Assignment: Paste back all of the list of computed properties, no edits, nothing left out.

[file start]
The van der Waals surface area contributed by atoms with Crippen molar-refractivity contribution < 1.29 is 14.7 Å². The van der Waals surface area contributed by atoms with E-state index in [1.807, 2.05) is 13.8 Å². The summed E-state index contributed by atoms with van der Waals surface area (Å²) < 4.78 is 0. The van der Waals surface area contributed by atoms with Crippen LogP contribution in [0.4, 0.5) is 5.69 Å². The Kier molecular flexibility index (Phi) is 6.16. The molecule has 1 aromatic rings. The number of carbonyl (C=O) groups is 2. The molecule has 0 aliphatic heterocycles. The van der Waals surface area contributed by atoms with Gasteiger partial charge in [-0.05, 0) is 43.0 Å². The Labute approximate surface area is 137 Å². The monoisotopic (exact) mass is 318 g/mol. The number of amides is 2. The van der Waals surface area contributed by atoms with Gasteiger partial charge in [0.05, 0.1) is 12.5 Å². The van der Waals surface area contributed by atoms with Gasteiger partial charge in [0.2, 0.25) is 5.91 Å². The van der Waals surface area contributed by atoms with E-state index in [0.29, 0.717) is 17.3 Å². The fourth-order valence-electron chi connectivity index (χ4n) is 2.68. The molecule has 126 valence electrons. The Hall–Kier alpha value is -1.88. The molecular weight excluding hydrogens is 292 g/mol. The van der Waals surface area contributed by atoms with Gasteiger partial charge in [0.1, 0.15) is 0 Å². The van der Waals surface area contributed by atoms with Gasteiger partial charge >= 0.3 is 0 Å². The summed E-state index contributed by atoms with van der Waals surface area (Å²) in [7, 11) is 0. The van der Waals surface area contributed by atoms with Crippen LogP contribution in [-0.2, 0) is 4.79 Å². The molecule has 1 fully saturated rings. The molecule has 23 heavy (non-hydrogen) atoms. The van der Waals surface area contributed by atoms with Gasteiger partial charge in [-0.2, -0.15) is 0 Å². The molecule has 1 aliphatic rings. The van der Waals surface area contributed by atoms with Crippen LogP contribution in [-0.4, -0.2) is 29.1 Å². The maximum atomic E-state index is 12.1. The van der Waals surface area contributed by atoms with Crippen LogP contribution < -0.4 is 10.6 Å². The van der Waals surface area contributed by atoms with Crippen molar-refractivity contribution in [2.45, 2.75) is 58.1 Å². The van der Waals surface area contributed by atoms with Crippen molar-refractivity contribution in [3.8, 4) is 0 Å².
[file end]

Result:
The van der Waals surface area contributed by atoms with Crippen molar-refractivity contribution < 1.29 is 14.7 Å². The van der Waals surface area contributed by atoms with E-state index in [1.807, 2.05) is 13.8 Å². The summed E-state index contributed by atoms with van der Waals surface area (Å²) < 4.78 is 0. The van der Waals surface area contributed by atoms with Crippen LogP contribution in [0.4, 0.5) is 5.69 Å². The Kier molecular flexibility index (Phi) is 6.16. The molecule has 1 aromatic rings. The number of carbonyl (C=O) groups is 2. The molecule has 0 aliphatic heterocycles. The van der Waals surface area contributed by atoms with Gasteiger partial charge in [-0.05, 0) is 43.0 Å². The Labute approximate surface area is 137 Å². The monoisotopic (exact) mass is 318 g/mol. The number of amides is 2. The van der Waals surface area contributed by atoms with Gasteiger partial charge in [0.05, 0.1) is 12.5 Å². The van der Waals surface area contributed by atoms with Gasteiger partial charge in [0.2, 0.25) is 5.91 Å². The van der Waals surface area contributed by atoms with E-state index in [0.29, 0.717) is 17.3 Å². The fourth-order valence-electron chi connectivity index (χ4n) is 2.68. The molecule has 126 valence electrons. The Hall–Kier alpha value is -1.88. The molecular weight excluding hydrogens is 292 g/mol. The van der Waals surface area contributed by atoms with Gasteiger partial charge in [0.1, 0.15) is 0 Å². The van der Waals surface area contributed by atoms with Gasteiger partial charge >= 0.3 is 0 Å². The summed E-state index contributed by atoms with van der Waals surface area (Å²) in [7, 11) is 0. The van der Waals surface area contributed by atoms with Crippen LogP contribution in [-0.2, 0) is 4.79 Å². The molecule has 1 fully saturated rings. The molecule has 23 heavy (non-hydrogen) atoms. The van der Waals surface area contributed by atoms with Gasteiger partial charge in [-0.2, -0.15) is 0 Å². The molecule has 1 aliphatic rings. The van der Waals surface area contributed by atoms with Crippen LogP contribution in [-0.4, -0.2) is 29.1 Å². The maximum atomic E-state index is 12.1. The van der Waals surface area contributed by atoms with Crippen LogP contribution < -0.4 is 10.6 Å². The van der Waals surface area contributed by atoms with Crippen molar-refractivity contribution in [2.45, 2.75) is 58.1 Å². The van der Waals surface area contributed by atoms with Crippen molar-refractivity contribution in [3.8, 4) is 0 Å².